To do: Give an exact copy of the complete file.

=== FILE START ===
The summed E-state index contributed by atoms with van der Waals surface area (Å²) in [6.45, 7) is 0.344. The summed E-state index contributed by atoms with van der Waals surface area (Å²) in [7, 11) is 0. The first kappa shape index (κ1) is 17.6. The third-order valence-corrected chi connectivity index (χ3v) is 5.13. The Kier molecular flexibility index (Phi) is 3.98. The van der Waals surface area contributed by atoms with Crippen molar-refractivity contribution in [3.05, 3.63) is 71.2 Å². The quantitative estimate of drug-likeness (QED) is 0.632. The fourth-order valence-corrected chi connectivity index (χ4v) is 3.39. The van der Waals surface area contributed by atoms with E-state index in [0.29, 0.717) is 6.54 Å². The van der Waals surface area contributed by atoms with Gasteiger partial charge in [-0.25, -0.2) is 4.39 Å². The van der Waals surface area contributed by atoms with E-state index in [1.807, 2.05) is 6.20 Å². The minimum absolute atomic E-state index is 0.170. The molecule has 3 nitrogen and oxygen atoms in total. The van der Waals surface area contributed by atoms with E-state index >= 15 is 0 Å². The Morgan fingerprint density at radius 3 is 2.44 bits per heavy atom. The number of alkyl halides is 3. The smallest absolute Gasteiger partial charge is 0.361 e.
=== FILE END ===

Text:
The summed E-state index contributed by atoms with van der Waals surface area (Å²) in [6.45, 7) is 0.344. The summed E-state index contributed by atoms with van der Waals surface area (Å²) in [7, 11) is 0. The first kappa shape index (κ1) is 17.6. The third-order valence-corrected chi connectivity index (χ3v) is 5.13. The Kier molecular flexibility index (Phi) is 3.98. The van der Waals surface area contributed by atoms with Crippen molar-refractivity contribution in [3.05, 3.63) is 71.2 Å². The quantitative estimate of drug-likeness (QED) is 0.632. The fourth-order valence-corrected chi connectivity index (χ4v) is 3.39. The van der Waals surface area contributed by atoms with E-state index in [0.29, 0.717) is 6.54 Å². The van der Waals surface area contributed by atoms with Gasteiger partial charge in [-0.25, -0.2) is 4.39 Å². The van der Waals surface area contributed by atoms with E-state index in [1.807, 2.05) is 6.20 Å². The minimum absolute atomic E-state index is 0.170. The molecule has 3 nitrogen and oxygen atoms in total. The van der Waals surface area contributed by atoms with E-state index >= 15 is 0 Å². The Morgan fingerprint density at radius 3 is 2.44 bits per heavy atom. The number of alkyl halides is 3. The smallest absolute Gasteiger partial charge is 0.361 e.